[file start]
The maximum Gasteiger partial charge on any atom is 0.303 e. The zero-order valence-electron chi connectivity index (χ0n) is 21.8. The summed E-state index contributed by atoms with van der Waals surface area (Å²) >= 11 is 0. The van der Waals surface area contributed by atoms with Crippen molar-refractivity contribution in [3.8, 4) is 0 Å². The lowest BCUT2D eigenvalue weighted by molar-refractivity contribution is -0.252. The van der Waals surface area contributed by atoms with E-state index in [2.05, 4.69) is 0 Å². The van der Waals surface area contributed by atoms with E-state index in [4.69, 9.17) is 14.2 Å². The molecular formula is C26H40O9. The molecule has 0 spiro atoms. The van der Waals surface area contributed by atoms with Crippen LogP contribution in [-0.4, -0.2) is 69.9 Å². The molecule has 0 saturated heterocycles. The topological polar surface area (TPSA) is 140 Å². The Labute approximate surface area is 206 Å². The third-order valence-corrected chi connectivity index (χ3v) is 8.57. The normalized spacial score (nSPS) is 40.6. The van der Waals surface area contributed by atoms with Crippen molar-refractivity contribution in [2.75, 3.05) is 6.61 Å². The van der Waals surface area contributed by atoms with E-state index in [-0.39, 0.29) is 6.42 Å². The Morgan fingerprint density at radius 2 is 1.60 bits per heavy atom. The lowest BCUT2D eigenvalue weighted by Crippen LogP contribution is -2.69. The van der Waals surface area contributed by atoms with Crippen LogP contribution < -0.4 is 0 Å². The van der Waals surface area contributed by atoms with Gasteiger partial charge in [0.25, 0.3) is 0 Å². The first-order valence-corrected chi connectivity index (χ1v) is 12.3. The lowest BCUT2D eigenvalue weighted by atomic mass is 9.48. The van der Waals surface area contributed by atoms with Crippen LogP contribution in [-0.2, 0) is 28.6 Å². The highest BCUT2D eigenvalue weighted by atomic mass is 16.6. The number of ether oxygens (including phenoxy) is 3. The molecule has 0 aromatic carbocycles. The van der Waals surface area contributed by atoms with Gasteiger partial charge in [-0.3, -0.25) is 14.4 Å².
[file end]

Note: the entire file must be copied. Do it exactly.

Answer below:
The maximum Gasteiger partial charge on any atom is 0.303 e. The zero-order valence-electron chi connectivity index (χ0n) is 21.8. The summed E-state index contributed by atoms with van der Waals surface area (Å²) >= 11 is 0. The van der Waals surface area contributed by atoms with Crippen molar-refractivity contribution in [3.8, 4) is 0 Å². The lowest BCUT2D eigenvalue weighted by molar-refractivity contribution is -0.252. The van der Waals surface area contributed by atoms with E-state index in [2.05, 4.69) is 0 Å². The van der Waals surface area contributed by atoms with E-state index in [4.69, 9.17) is 14.2 Å². The molecular formula is C26H40O9. The molecule has 0 spiro atoms. The van der Waals surface area contributed by atoms with Crippen LogP contribution in [-0.4, -0.2) is 69.9 Å². The molecule has 0 saturated heterocycles. The topological polar surface area (TPSA) is 140 Å². The Labute approximate surface area is 206 Å². The third-order valence-corrected chi connectivity index (χ3v) is 8.57. The normalized spacial score (nSPS) is 40.6. The van der Waals surface area contributed by atoms with Crippen molar-refractivity contribution in [2.75, 3.05) is 6.61 Å². The van der Waals surface area contributed by atoms with E-state index in [-0.39, 0.29) is 6.42 Å². The Morgan fingerprint density at radius 2 is 1.60 bits per heavy atom. The lowest BCUT2D eigenvalue weighted by Crippen LogP contribution is -2.69. The van der Waals surface area contributed by atoms with Crippen LogP contribution < -0.4 is 0 Å². The van der Waals surface area contributed by atoms with Gasteiger partial charge in [0.25, 0.3) is 0 Å². The first-order valence-corrected chi connectivity index (χ1v) is 12.3. The lowest BCUT2D eigenvalue weighted by atomic mass is 9.48. The van der Waals surface area contributed by atoms with Crippen LogP contribution in [-0.2, 0) is 28.6 Å². The highest BCUT2D eigenvalue weighted by atomic mass is 16.6. The number of ether oxygens (including phenoxy) is 3. The molecule has 0 aromatic carbocycles. The van der Waals surface area contributed by atoms with Gasteiger partial charge in [-0.3, -0.25) is 14.4 Å².